Canada is not ready to expand medical assistance in dying for people with a mental disorder, leaving psychiatrists across the country “incredibly concerned” about patients needing better access to care, including for addiction services, says a group representing the specialists across the country.
The Association of Chairs of Psychiatry in Canada, which includes heads of psychiatry departments at all 17 medical schools, issued a statement Thursday calling for a pause to the change set to be implemented in mid-March.
Lack of public education on suicide prevention as well as an agreed-upon definition of irremediability, or at what point someone will not be able to recover, are also important, unresolved issues, the statement says.
“As a collective organization, we recognize that a lot of work is being done in Canada on this issue,” Dr. Valerie Taylor, who heads the group, said in the statement.
“Further time is required to increase awareness of this change and establish guidelines and standards to which clinicians, patients and the public can turn to for more education and information,” said Taylor, who is also chair of the psychiatry department at the University of Calgary.
A statement from the office of federal Health Minister Jean-Yves Duclos says Canada is committed to implementing MAID for those with a mental disorder by keeping their safety and security at the forefront.
“We will continue to listen to the experts, including those at the front lines and those with lived experience, and collaborate with our provincial and territorial counterparts to ensure that a strong framework is in place to guide MAID assessors and providers before MAID becomes available to those for whom mental disorders is the sole underlying condition.”
The office did not say whether the implementation expected on March 17 would be delayed.
Dr. Jitender Sareen, head of the psychiatry department at the University of Manitoba, said many controversial issues were discussed at the group’s annual meeting in October regarding which patients with a mental disorder could be eligible for MAID, seven years after the practice was legalized in Canada for those with a physical ailment.
“If a person wants MAID solely for mental health conditions, we don’t have the clear standards around definitions of who’s eligible. How many assessments and what kinds of assessment would they actually need?” he said.
Sareen also called for training for health providers doing the assessments to begin sooner than its expected rollout next fall. Psychiatrists want clarity on what could be a request for suicide compared with MAID, leaving them to determine a path toward treatment or providing euthanasia, he added.
“There is still controversy around that between providers. Some people believe suicide is impulsive and self-destructive. But that’s not necessarily the case. People can have thoughts about suicide without a mental health condition, an active condition like depression or schizophrenia.”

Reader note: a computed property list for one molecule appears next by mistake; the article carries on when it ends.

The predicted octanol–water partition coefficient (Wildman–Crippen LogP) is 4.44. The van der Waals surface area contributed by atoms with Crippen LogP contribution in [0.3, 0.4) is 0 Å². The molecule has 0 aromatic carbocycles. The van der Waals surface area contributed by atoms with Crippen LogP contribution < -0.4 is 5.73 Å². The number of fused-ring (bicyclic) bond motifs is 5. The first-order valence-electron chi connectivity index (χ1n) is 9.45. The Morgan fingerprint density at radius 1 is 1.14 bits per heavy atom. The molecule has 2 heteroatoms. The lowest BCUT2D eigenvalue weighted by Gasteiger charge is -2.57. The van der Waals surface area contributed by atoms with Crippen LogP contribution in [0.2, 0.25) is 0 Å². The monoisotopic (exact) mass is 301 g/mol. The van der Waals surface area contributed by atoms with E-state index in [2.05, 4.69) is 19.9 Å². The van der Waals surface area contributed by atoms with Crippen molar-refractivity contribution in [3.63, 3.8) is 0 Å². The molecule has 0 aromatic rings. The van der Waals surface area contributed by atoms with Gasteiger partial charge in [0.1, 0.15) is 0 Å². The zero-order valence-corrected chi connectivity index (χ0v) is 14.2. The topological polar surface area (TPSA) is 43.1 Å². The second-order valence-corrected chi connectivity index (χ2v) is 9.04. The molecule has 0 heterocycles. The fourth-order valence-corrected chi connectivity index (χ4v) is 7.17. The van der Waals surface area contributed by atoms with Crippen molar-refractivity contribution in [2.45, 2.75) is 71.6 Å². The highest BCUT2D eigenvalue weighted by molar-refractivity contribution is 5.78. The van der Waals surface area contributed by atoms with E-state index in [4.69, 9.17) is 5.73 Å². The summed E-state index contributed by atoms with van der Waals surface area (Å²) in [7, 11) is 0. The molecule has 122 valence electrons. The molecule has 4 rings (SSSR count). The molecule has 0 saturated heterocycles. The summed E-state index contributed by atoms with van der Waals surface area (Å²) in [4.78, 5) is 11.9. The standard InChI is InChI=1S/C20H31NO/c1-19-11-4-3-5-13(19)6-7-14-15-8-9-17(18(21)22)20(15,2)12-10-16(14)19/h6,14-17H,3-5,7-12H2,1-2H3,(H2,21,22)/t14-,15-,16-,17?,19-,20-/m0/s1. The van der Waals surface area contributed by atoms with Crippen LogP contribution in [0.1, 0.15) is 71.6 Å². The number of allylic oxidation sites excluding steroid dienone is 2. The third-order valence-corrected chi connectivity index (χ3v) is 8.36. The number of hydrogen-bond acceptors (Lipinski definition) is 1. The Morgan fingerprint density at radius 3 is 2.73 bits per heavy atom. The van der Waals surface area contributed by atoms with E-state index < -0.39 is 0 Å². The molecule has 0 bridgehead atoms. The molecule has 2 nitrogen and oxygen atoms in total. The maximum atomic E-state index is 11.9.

Patients in rural communities may lack access to mental health care, and those struggling with addiction who have little to no access to harm-reduction services like supervised injection sites could also be left suffering until they try to seek MAID as a way out, said Sareen, who specializes in addiction services.
“We’re in the middle of an opioid epidemic. And we’re in the middle of a mental health pandemic. Post-COVID, wait times for access to treatment are the highest ever,” he said.
“As a group of department heads in the country who are responsible for medical education both for psychiatrists and residents, we’re saying, ‘Look, let’s put things aside as far as whether we agree with this law change or not.’ We’re just concerned we’re not ready for March.”
The federal parliamentary committee reviewing the law to expand MAID to those with a mental disorder issued an interim report in June and expected to publish a final report in October. However, it has been delayed until February.
The final report of an expert panel was released in May with 19 recommendations, including training for doctors and nurse practitioners assessing MAID requests to address topics like the impact of race, socioeconomic status and cultural sensitivity.
The report also said the expansion of MAID raises additional challenges involving those who are elderly, have neurodevelopmental or intellectual disabilities and people who are in prison, where the prevalence of mental disorders is high compared with the general population.
The panel relied on evidence from Belgium and the Netherlands, which it said have the most extensive set of safeguards, protocols and guidance overall.
Dr. Derryck Smith, a psychiatrist in Vancouver and a past board member of Dying With Dignity, said that while there is no doubt that MAID is a divisive topic among his peers across Canada, he believes there’s a need to wait for the special parliamentary committee’s final report “before we try to slow the process down.”
Smith said lack of access to care for mental health is no different than that for physical ailments so any delay in implementing the new law is a basis for discrimination.
“The health-care system is crumbling around us but that’s a different matter altogether,” he said. “What concerns me as well is what is so special about psychiatric illness? Why are we putting stigma around psychiatric illness?”
The Canadian Mental Health Association said it is focused on ensuring Canadians have access to universal mental health care with supports that are fully integrated into the public system and available for free.
“This includes recognizing the social determinants that are prerequisites for good mental health by providing housing and income and food supports that help keep people well, safe and out of poverty, and which create conditions that may mitigate requests for MAID,” it said in a statement.
—Camille Bains, The Canadian Press